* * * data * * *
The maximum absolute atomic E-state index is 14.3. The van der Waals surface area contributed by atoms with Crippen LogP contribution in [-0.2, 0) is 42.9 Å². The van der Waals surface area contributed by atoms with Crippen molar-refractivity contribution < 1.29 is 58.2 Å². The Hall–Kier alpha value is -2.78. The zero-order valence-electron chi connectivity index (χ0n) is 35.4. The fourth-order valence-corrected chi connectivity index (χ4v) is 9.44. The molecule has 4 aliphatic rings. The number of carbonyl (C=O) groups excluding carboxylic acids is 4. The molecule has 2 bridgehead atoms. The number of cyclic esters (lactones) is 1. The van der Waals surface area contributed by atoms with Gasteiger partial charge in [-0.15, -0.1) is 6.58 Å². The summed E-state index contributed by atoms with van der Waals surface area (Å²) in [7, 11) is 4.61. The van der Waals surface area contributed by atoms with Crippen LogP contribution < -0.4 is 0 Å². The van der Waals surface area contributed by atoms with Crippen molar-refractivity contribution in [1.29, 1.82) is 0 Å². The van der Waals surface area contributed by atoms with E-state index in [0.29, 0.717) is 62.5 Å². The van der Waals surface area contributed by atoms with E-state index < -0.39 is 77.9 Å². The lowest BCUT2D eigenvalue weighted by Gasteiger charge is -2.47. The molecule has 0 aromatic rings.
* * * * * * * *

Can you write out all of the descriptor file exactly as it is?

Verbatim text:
The maximum absolute atomic E-state index is 14.3. The van der Waals surface area contributed by atoms with Crippen LogP contribution in [-0.2, 0) is 42.9 Å². The van der Waals surface area contributed by atoms with Crippen molar-refractivity contribution < 1.29 is 58.2 Å². The Hall–Kier alpha value is -2.78. The zero-order valence-electron chi connectivity index (χ0n) is 35.4. The fourth-order valence-corrected chi connectivity index (χ4v) is 9.44. The molecule has 4 aliphatic rings. The number of carbonyl (C=O) groups excluding carboxylic acids is 4. The molecule has 2 bridgehead atoms. The number of cyclic esters (lactones) is 1. The van der Waals surface area contributed by atoms with Gasteiger partial charge in [-0.15, -0.1) is 6.58 Å². The summed E-state index contributed by atoms with van der Waals surface area (Å²) in [7, 11) is 4.61. The van der Waals surface area contributed by atoms with Crippen LogP contribution < -0.4 is 0 Å². The van der Waals surface area contributed by atoms with Crippen molar-refractivity contribution in [1.29, 1.82) is 0 Å². The van der Waals surface area contributed by atoms with E-state index in [0.29, 0.717) is 62.5 Å². The van der Waals surface area contributed by atoms with E-state index < -0.39 is 77.9 Å². The lowest BCUT2D eigenvalue weighted by Gasteiger charge is -2.47. The molecule has 0 aromatic rings.